Twas the night before my life done gone flipped upside down. It may not have been the colossal party the rest of the country were having, but Marlborough was, and always will be, lost in its own little world. Numerous attendees at the aforementioned Read’m and Weep rock concert on the common, just three years earlier, I’d suspect now joined us in marching up to the same common after the pubs called last orders, this time heading for an “acid house party.” Others, who failed to register or accept the change of era continued on their rocky road. No harm done.
With a fire at one end, and an older comrade who rigged a speaker to his Beetle at the other, blasting out whatever music he had which could be deemed as close to acid house as possible, it was a Marlborough-fashioned interpretation of an acid house party, and in rural backwaters you learned to make do.
The morning after undoubtedly the strangest of my life, for some reason everything I’d ever thought had been turned on its head. For the remainder of 1990 we continued with archetypical house parties, where gullible parents went away, but by the spring of 1991 we invited ourselves onto traveller sites, the first being the Belthane festival on Hungerford Common. And while it opened my eyes to see so many living on the road, they seemed unconcerned of our presence and were, on the whole, welcoming. If the urban raver story starts in clubland, note rural ravers didn’t have that luxury, least not without a vehicle.
Indeed, we had a small nightclub in town, but like many it favoured appeasing the old-hat drinking culture. If club owners were aware of rave clubs, they weren’t prepared to make the switch, fearing it’d only diminish their drink sales. At the time the closet place to head for was Swindon, where Extos held legendary nights at Hardings. By the time we’d scrouge a lift and arrived, the club was full, and we’d stand outside in blankets, waiting for a tip off to the party.
So, for a while, best my mate and I could hope for, was to loiter outside the pub, as going in would empty the wallet we needed to escape our town. As newfound ravers leapt in cars and soared off, one of us dared to ask, “alright mate, going to the party?” in hope of scrouging a ride. At art college I had a reliable source, two Oxfordshire individuals into the scene, with bob haircuts and a VW Beetle, one phone call would reveal a clue where to head, if only someone would give us a lift!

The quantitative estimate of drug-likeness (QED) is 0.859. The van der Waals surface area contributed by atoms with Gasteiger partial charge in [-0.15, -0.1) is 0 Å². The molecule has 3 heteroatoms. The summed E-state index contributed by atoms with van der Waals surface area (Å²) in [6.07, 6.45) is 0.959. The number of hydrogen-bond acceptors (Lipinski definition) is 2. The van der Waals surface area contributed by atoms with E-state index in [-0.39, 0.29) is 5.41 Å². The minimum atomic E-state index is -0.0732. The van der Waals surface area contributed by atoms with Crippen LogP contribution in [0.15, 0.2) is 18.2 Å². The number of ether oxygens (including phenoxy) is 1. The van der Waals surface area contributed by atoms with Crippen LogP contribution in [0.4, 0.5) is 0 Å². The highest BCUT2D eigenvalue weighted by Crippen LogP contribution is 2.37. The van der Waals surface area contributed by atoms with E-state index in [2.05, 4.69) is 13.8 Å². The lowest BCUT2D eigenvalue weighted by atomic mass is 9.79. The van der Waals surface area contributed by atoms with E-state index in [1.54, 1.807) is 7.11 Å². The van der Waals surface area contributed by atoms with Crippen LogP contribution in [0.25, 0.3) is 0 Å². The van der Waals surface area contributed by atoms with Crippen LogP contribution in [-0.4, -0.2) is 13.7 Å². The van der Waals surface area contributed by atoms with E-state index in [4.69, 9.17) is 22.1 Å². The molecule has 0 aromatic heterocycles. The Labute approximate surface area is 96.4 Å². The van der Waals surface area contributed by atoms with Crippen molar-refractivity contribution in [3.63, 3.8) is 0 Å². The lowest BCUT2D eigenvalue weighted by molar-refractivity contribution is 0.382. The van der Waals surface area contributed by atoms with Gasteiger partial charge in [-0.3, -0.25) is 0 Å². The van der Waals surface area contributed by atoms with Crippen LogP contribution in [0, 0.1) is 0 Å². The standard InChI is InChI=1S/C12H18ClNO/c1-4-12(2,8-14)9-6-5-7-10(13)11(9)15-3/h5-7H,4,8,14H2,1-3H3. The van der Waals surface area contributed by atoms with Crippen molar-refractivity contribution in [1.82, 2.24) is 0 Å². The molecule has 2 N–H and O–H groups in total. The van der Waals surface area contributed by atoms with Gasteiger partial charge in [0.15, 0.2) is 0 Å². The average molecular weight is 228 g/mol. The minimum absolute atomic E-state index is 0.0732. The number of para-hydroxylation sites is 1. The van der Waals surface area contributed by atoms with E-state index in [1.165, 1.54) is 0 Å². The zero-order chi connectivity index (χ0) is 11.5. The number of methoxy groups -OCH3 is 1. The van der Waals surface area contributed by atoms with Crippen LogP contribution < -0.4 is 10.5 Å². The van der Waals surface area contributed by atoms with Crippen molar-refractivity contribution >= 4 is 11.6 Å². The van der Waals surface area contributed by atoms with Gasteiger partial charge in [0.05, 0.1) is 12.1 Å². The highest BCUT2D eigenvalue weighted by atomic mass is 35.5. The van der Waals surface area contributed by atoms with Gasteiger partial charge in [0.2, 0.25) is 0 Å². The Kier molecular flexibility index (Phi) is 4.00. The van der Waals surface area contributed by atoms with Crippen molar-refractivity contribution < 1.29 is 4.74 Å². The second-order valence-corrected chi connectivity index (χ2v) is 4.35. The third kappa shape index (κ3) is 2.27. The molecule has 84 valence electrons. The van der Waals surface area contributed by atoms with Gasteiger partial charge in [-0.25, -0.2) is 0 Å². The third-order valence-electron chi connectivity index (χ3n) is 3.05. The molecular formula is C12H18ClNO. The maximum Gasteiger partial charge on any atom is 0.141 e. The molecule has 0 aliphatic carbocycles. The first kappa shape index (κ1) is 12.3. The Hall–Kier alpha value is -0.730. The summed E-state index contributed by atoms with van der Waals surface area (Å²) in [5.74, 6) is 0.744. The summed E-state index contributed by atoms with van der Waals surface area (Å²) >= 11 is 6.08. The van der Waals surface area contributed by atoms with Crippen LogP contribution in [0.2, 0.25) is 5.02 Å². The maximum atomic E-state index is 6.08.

The Oxfordshire buddies listened to what we called, “bleep.” For many years I considered it, like ska, a description of the sound, but sources online class it as genre. Rave, or hardcore were the sweeping generalisations, and in 1990 little had been done to separate it into subgenres. There was mellowed vibes type rave, hardcore, house and garage, sure, but at the time it cured into one immense, chaotic noise. Subgenres would derive much later, as the scene exploded and separated. It was however, of small significance UK artists now created their own sound, aside acid-house styled bleep, German techno, which was stiff and structured but lacking soul, and the trancey Goa House, breakbeat house was looming on the horizon.
Here’s a thing; I argue with myself if we could even call all this a “youth culture,” rather class it a movement. Youth cultures of yore had a definitive uniform, musically and fashionably. Rave was a melting pot, electronics seeped its way into all genres, and new arrivals descended onto it from all walks. If the Northern Soul clubbers say it was them who inspired it, they’re not wrong. Neither are the travellers, punks and skins, new romantics, Rastas, or trendy eighties kids. What were once separate identities, rarely seen together, now flocked to the same party, danced and celebrated together, without fussing or fighting, save a mite of banter. This was the chief reason why I class this era as the most wonderful show of unification the nation had seen since the second world war, and I’m honoured to have been a part of. But I’m uncertain if it matched the definition of regulated youth culture, as previous mods, rockers, punks and skins did.
The music reflected this, a melting pot of inspirations, whatever angle you came at rave from, you added your portion into the mix. The upcoming trend derived from Britain’s ties with reggae through the Windrush generation, and the surging dancehall flavours we deemed “ragga.” Fused with the archaic hip-hop concept of breaking the beat, ragga and breakbeat house surged over bleep, and fast became the mainstay. X-L Recordings, Moving Shadow, Urban Shakedown and many other labels headed this change.